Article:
Being "kicked out" of a Glasgow band a while back is probably the best thing to have happened to Megan Airlie, because it means we have her beautiful new single "After River" in our lives.

Possessed of a voice recalling torch song singers and blues/jazz peformers from decades ago (think Billie Holiday, Etta James, and also the heavenly, unchained warble of Jeff Buckley), Airlie's track is like very little else around. Recorded with not much more than some scratchy acoustic guitar and droplets of electric piano, "After River" tells just part of a family story.

Stark and literal lyrics speak of the troubled relationship between Airlie and her father, how they are "eccentric and exaggerated", the unstoppable flow of familial blood and genetics, the passing on of mental illness through generations, reflected in the course of the titular tributary. Airlie's approach to song writing is wonderfully, perfectly formed. There's no obliqueness here, the troubles and darkness are all clear and defined and perhaps that's what makes the singer's music so approachable and relatable. And at the end of it all, it's just so rare and wonderful to be stopped dead in your tracks by a spectacular voice.

We met up with Megan Airlie recently to chat a little more about the artist and her music.

BESTFIT: Was there music about you as you were growing up?
Megan Airlie: Nah not really, not at all. My aunt was in a band in the ‘90s... only famous to me. She’s a really small woman with a massive voice, and the only real musical person in the family.

Did you play an instrument, or was it always singing for you?
Megan: The first thing I did was play saxophone when I was 12. I definitely chose that, because I wasn’t very cool at school and I thought that playing it would make me cool…

Like Lisa Simpson...
Megan: Yes, which was something I heard quite a lot.

What about singing, because surely that voice can’t have come from nowhere?
​Megan: I didn’t start singing until I was 16 or 17... comparatively that’s a short amount of time.

Why so late on?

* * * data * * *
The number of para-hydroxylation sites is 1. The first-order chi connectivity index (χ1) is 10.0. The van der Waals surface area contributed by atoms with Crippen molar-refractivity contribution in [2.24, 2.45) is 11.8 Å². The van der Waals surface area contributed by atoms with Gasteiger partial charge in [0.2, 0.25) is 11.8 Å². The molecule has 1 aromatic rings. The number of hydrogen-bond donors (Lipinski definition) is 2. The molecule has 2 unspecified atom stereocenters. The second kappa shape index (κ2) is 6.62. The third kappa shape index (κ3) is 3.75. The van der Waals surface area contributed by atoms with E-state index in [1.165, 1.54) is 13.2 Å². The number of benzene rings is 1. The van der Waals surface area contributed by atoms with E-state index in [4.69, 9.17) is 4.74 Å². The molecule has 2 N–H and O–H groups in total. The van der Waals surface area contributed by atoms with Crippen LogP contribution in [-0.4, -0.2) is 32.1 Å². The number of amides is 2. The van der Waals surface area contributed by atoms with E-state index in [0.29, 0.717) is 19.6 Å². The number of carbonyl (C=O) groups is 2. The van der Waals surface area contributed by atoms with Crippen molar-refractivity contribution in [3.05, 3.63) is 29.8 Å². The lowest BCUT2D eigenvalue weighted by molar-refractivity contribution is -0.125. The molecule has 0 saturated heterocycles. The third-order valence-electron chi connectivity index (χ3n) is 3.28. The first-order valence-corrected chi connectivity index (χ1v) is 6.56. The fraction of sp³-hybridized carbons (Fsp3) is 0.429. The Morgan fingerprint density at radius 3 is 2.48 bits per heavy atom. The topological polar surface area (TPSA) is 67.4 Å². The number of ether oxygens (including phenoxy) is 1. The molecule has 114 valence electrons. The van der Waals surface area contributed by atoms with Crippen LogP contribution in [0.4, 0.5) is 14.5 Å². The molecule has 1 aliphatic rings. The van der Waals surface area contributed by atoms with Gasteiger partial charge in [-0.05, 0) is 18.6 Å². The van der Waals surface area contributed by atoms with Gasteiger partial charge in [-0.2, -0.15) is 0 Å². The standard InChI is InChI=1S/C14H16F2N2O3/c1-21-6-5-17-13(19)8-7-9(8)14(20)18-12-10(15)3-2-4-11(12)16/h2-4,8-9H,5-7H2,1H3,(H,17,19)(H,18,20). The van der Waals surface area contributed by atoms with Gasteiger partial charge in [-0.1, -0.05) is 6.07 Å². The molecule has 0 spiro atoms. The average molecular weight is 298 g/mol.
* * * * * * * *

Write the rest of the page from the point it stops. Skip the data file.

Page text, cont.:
​Megan: I think it was purely out of extreme stubbornness; my family and friends told me not to sing and said I was terrible... which I completely was! But I was so dead set on it because I thought it would be amazing to be a singer. I’d listen to all these different people every day and I just decided I wanted to do that... and I think I had some weird influences which other people didn’t.

Who did you listen to?
​Megan: My favourite people were Michael Jackson, Stevie Wonder, and Queen. That’s mostly what I listened to as a child! I swear! Those were the people who helped me sing. But then I started to branch out.

Listening to the songs I’ve heard from you there’s a big jazz and blues influence to your sound, and it reminds me a lot of Jeff Buckley...
​Megan: Yeah, yeah, big time. I kind of looked up to my aunt in her band and she passed a lot of her influence on to me - and Jeff Buckley was huge. Huge. I wanted to be him, quite honestly. The jazz and blues is a more recent thing, Billie Holiday, Etta James, and all that. Old soul singers too... it’s mostly males I grew up listening to, and that’s who I’d try and mimic.

Did you study the way those artists used their voice?
​Megan: I stand by the view that the voice is an instrument, and those particular people said the same thing. They just used it in a way which wasn’t simply to add to a song. It had to be properly used. Because I wasn’t so good at any other instrument I thought "yeah! The voice is my instrument!"

I’ve heard three songs so far, are these all newly written?
​Megan: Two of the songs are relatively new but I’ve had a lot of songs before that. I wrote a lot around 17/18 and they’ve changed a lot since then. Even these ones, I think I’ll change a lot. I like all sorts of music and I’m like "let’s do this, let’s do this, this, this."

“After River” (and the others) feel quite literal and appear to be about family relationships... are they written about personal experiences?
​Megan: It’s quite a recurring theme; family, or my dad in particular. He passed away… we had quite an interesting upbringing. I was really close to my dad and it’s something I keep going back to. I generally say things very clearly, I’m not very good at going "oh this means something else". I just say what I’m feeling. If I can’t do it in five minutes I’ll just leave it.

You’ve been through a lot (arrests, hospitalisation, drinking too much) in a short space of time... can you trace it back to what happened with your dad?
​Megan: I guess so. Because it happened when I was 15, there’s maybe a lot I didn’t realise had affected me... I was hormonal enough at that age! I think everything stems in some way from that. It’s all a domino effect: my dad didn’t have a good life, he struggled with mental illness, and we had a very strange upbringing, then I struggled with mental illness… so I thought I would sing about it rather than pass it on to more people!

Does writing about it help?
​Megan: Yeah… sometimes I feel like I keep writing about depressing shit and I hate it! I don’t write very often, so it all kind of falls out all at once... and I don’t write anything when I’m happy, because I’m happy. Sitting down to try and figure things out... I end up getting sick of myself!

What’s next for you, do you have more songs written? A plan to release more?
​Megan: I do have a good handful of songs sitting ready to go! I just need to find the right people to play with me on them, and when and where to do them. I’m ready to go.

"After River" is out now.